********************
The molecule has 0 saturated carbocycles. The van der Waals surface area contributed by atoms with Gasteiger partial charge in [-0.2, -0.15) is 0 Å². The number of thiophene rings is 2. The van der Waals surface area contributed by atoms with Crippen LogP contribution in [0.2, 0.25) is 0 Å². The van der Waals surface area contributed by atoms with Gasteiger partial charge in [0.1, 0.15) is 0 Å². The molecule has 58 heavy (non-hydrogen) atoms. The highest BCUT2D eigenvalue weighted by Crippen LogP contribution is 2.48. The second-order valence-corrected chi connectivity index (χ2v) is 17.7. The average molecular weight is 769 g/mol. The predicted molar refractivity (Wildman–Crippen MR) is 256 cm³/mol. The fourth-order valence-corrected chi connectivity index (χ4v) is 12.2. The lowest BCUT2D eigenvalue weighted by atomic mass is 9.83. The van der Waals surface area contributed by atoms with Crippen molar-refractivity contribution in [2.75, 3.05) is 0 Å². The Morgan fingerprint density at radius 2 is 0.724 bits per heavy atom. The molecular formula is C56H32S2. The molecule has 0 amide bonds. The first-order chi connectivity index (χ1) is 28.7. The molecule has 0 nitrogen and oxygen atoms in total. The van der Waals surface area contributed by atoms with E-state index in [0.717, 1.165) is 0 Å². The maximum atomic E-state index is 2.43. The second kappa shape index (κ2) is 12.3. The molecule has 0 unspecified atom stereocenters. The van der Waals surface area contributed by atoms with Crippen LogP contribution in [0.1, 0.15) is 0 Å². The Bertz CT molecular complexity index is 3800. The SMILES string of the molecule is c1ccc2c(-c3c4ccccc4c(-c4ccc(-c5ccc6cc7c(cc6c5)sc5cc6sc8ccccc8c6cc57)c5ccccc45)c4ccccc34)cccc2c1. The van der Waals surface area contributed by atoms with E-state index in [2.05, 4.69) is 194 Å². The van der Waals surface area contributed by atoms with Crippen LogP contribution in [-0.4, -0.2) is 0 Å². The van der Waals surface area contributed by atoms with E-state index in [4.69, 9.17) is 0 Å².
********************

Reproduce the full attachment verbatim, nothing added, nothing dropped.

The molecule has 0 saturated carbocycles. The van der Waals surface area contributed by atoms with Gasteiger partial charge in [-0.2, -0.15) is 0 Å². The number of thiophene rings is 2. The van der Waals surface area contributed by atoms with Crippen LogP contribution in [0.2, 0.25) is 0 Å². The van der Waals surface area contributed by atoms with Gasteiger partial charge in [0.1, 0.15) is 0 Å². The molecule has 58 heavy (non-hydrogen) atoms. The highest BCUT2D eigenvalue weighted by Crippen LogP contribution is 2.48. The second-order valence-corrected chi connectivity index (χ2v) is 17.7. The average molecular weight is 769 g/mol. The predicted molar refractivity (Wildman–Crippen MR) is 256 cm³/mol. The fourth-order valence-corrected chi connectivity index (χ4v) is 12.2. The lowest BCUT2D eigenvalue weighted by atomic mass is 9.83. The van der Waals surface area contributed by atoms with Crippen molar-refractivity contribution in [2.75, 3.05) is 0 Å². The Morgan fingerprint density at radius 2 is 0.724 bits per heavy atom. The molecular formula is C56H32S2. The molecule has 0 amide bonds. The first-order chi connectivity index (χ1) is 28.7. The molecule has 0 nitrogen and oxygen atoms in total. The van der Waals surface area contributed by atoms with E-state index in [0.717, 1.165) is 0 Å². The maximum atomic E-state index is 2.43. The second kappa shape index (κ2) is 12.3. The molecule has 0 unspecified atom stereocenters. The van der Waals surface area contributed by atoms with Crippen LogP contribution in [0.1, 0.15) is 0 Å². The Bertz CT molecular complexity index is 3800. The SMILES string of the molecule is c1ccc2c(-c3c4ccccc4c(-c4ccc(-c5ccc6cc7c(cc6c5)sc5cc6sc8ccccc8c6cc57)c5ccccc45)c4ccccc34)cccc2c1. The van der Waals surface area contributed by atoms with E-state index in [2.05, 4.69) is 194 Å². The van der Waals surface area contributed by atoms with Crippen LogP contribution in [-0.4, -0.2) is 0 Å². The van der Waals surface area contributed by atoms with E-state index in [4.69, 9.17) is 0 Å².